Pink dolphins and reformed Colombian rebels turn no-go zone into ecotourism hit

Original publication by Dimitri Selibas for on 6 February 2023

The number of Amazon river dolphins, found in Colombia, Brazil, Ecuador, Peru and Venezuela and known as botos by locals, have fallen so drastically they are now on the IUCN endangered list.
Photograph: Hiroya Minakuchi/Minden/

Far upriver in the rainforest, the lure of rare pink river dolphins is creating jobs and promoting conservation and reconciliation after a 50-year war

The dolphins are more playful than us,” says Diego Cifuentes, co-founder of Villa Lilia Agroecoturistico, a community dolphin-watching project on Colombia’s Lake Nare. “If you give off good energy, they may even touch you.”

Diego Cifuentes, who set up the dolphin-watching project on Lake Nare.
Photograph: Dimitri Selibas

Cifuentes is sitting on a boat in the middle of a lake surrounded by thick forest, a two-hour boat ride from San José del Guaviare. In the water, a dozen tourists bob in fluorescent lifejackets, waiting for the chance to meet a boto, the local name for the pink Amazon River dolphin (Inia geoffrensis). Soon enough, a plume of steam bursts from the water and the humped backs of three botos glide through the surface. The tourists giggle and squeal at the momentary encounter with the rare cetacean.

Rural communities, former guerrillas of the Farc (Revolutionary Armed Forces of Colombia) and endangered dolphins are unlikely allies in this near-forgotten corner of Colombia’s Amazon basin, where tourism is providing opportunities for reconciliation as well as creating jobs and promoting conservation.

“The guerillas cared for the dolphins and nature
-Diego Cifuentes

Indigenous peoples across Colombia, Brazil, Ecuador, Peru and Venezuela regard the boto as a divine creature. But with the dolphins’ numbers dwindling, the International Union for Conservation of Nature (IUCN) listed the boto as an endangered species in 2018. The threat to the dolphins is largely from being caught as fishing bycatch and killed for use as commercial fishing bait, as well as habitat disruption from dam-building, deforestation and pollution from chemicals and heavy metals, such as mercury from illegal gold mining.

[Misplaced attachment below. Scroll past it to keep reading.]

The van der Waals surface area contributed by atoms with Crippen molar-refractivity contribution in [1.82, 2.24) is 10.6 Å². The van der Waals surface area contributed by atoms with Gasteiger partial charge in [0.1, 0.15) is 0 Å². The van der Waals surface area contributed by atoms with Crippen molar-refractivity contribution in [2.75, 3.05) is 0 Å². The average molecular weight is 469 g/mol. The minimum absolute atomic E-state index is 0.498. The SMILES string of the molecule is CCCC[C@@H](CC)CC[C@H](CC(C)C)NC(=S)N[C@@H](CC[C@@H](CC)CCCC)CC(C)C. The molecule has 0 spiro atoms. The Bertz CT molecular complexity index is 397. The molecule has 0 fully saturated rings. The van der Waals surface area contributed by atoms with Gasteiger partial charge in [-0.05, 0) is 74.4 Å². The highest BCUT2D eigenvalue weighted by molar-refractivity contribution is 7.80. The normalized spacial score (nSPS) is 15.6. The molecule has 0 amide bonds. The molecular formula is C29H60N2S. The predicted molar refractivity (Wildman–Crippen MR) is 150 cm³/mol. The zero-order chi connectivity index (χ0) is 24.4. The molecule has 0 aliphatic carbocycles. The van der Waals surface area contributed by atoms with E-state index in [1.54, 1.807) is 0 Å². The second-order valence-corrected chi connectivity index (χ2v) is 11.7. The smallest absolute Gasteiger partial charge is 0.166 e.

Tourists hoping to encounter an Amazon dolphin in Lake Nare.
Photograph: Dimitri Selibas

Cifuentes’s brother had the idea of starting the dolphin-watching project after moving to the area in 2011 and slowly getting to know the animals. It was at a time, says Cifuentes, that fishers saw river dolphins as a menace.

“They were angry with them because they are very voracious at eating fish,” says Cifuentes. “They would break the nets or tear them apart, get tangled up and suffocate.”

When they first came to the lake, the brothers, shoemakers by trade, had to ask permission from the Farc guerrillas to move into the area, Cifuentes says. If a fisherman killed a boto, a guerrilla would have a word with him. “It would happen once, but it wouldn’t happen again,” says Cifuentes. “The guerrillas cared for the dolphins and nature.”

These days botos are increasingly seen as being worth more alive than dead. The Omacha Foundation, a Colombian conservation organisation, calculated that each dolphin could bring in US$20,000 (£16,200) a year for the local economy through tourism, compared with $25 that a fisher could get for a dead dolphin.

Federico Mosquera, the Omacha Foundation’s endangered species coordinator, soothes an Amazon river dolphin, the first to be tagged with a GPS tracker.
Photograph: Jaime Rojo/WWF

There are nine botos living in Lake Nare. However, the lake is seasonal and opens on to the Guaviare River during the rainy season. Fernando Trujillo, scientific director of the Omacha Foundation and a leading Colombian marine biologist who has been studying dolphins in the Amazon for 35 years, warns that if the dolphins are disturbed too much, they could leave the area.